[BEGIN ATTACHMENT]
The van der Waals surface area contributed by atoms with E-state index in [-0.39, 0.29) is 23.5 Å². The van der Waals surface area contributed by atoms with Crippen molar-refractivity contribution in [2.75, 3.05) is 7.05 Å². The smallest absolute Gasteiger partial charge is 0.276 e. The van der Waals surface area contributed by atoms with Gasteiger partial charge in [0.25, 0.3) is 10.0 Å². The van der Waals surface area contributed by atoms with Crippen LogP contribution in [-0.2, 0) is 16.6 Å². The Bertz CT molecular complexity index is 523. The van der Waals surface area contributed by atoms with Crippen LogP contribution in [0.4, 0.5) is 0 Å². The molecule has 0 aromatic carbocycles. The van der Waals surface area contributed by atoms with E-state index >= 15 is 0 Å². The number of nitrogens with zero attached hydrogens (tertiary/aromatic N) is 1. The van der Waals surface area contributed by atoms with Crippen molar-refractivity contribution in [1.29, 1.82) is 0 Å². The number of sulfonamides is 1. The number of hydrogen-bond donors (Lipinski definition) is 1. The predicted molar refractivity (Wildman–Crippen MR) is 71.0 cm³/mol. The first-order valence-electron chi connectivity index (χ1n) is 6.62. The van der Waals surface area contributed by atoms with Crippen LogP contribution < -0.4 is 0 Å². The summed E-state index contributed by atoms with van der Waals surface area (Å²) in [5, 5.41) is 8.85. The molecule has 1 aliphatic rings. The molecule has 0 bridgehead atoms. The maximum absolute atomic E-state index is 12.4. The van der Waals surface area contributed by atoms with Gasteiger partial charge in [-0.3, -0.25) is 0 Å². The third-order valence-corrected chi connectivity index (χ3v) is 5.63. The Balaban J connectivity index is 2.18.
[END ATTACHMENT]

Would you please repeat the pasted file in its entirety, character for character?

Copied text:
The van der Waals surface area contributed by atoms with E-state index in [-0.39, 0.29) is 23.5 Å². The van der Waals surface area contributed by atoms with Crippen molar-refractivity contribution in [2.75, 3.05) is 7.05 Å². The smallest absolute Gasteiger partial charge is 0.276 e. The van der Waals surface area contributed by atoms with Gasteiger partial charge in [0.25, 0.3) is 10.0 Å². The van der Waals surface area contributed by atoms with Crippen LogP contribution in [-0.2, 0) is 16.6 Å². The Bertz CT molecular complexity index is 523. The van der Waals surface area contributed by atoms with Crippen LogP contribution in [0.4, 0.5) is 0 Å². The molecule has 0 aromatic carbocycles. The van der Waals surface area contributed by atoms with E-state index >= 15 is 0 Å². The number of nitrogens with zero attached hydrogens (tertiary/aromatic N) is 1. The van der Waals surface area contributed by atoms with Crippen molar-refractivity contribution in [1.29, 1.82) is 0 Å². The number of sulfonamides is 1. The number of hydrogen-bond donors (Lipinski definition) is 1. The predicted molar refractivity (Wildman–Crippen MR) is 71.0 cm³/mol. The first-order valence-electron chi connectivity index (χ1n) is 6.62. The van der Waals surface area contributed by atoms with Crippen LogP contribution < -0.4 is 0 Å². The summed E-state index contributed by atoms with van der Waals surface area (Å²) in [5, 5.41) is 8.85. The molecule has 1 aliphatic rings. The molecule has 0 bridgehead atoms. The maximum absolute atomic E-state index is 12.4. The van der Waals surface area contributed by atoms with Gasteiger partial charge in [-0.3, -0.25) is 0 Å². The third-order valence-corrected chi connectivity index (χ3v) is 5.63. The Balaban J connectivity index is 2.18.